The tiny sunbird (Cinnyris minullus) is a species of bird in the Nectariniidae family. It is found in Cameroon, Central African Republic, Republic of the Congo, Democratic Republic of the Congo, Ivory Coast, Equatorial Guinea, Gabon, Ghana, Liberia, Nigeria, Sierra Leone, and Uganda.
The tiny sunbird is the smallest species in the genus. The adult male has a metallic green head, back and throat, dark brown wings, a metallic blue rump and a black tail with a purplish-blue sheen. It has a narrow blue breast band above a wider scarlet breast band, lemon-yellow pectoral tufts and a dark olive belly. The adult female has an olive-brown head and upper parts, dark brown wings and dark brown tail. There is an olive-yellow supercilium over the eye, the throat is grey and the underparts are olive washed with yellow. The eyes in both sexes are dark brown and the beak and legs are black. The juvenile resembles the female.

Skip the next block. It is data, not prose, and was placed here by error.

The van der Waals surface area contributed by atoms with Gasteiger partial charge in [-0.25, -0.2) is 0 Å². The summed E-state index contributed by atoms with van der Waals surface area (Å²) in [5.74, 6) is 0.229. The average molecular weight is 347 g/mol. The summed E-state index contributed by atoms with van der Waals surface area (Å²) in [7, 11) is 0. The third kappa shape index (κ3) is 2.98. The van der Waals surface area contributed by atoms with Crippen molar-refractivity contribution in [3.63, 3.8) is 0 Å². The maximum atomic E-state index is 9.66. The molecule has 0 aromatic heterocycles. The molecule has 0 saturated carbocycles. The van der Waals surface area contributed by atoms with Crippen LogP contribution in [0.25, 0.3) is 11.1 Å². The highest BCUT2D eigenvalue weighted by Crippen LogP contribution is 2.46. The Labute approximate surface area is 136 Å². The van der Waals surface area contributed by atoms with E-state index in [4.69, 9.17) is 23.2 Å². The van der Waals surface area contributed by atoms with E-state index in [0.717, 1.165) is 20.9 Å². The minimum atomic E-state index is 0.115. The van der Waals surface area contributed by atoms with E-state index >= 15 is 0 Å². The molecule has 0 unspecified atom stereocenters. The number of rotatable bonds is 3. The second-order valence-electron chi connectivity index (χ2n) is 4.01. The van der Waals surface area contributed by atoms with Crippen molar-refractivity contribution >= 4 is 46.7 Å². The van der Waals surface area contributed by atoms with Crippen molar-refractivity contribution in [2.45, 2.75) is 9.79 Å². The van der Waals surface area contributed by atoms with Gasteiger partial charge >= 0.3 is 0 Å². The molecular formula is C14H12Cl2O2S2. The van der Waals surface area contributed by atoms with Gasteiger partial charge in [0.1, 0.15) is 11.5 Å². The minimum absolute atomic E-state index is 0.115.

The tiny sunbird is found in primary and secondary forests, forest edges, clearings and among scattered trees in savanna country and around villages. It forages in the canopy singly or in pairs, and sometimes joins small, mixed species flocks. It feeds on nectar, insects and spiders.
The tiny sunbird is described as a widespread species that is generally not uncommon. However it is rare in Nigeria, mainland Equatorial Guinea andUganda, while being common in the Democratic Republic of Congo. It has a very wide range, and the population trend is thought to be steady. No particular threats have been identified and the International Union for Conservation of Nature has assessed the bird's conservation status as being of "least concern".
- BirdLife International (2012). "Nectarinia minulla". IUCN Red List of Threatened Species. Version 2016.2. International Union for Conservation of Nature. Retrieved 22 October 2016.
- Mann, Clive F.; Cheke, Robert A. (2010). Sunbirds: A Guide to the Sunbirds, Flowerpeckers, Spiderhunters and Sugarbirds of the World. Bloomsbury Publishing. p. 262. ISBN 978-1-4081-3568-6.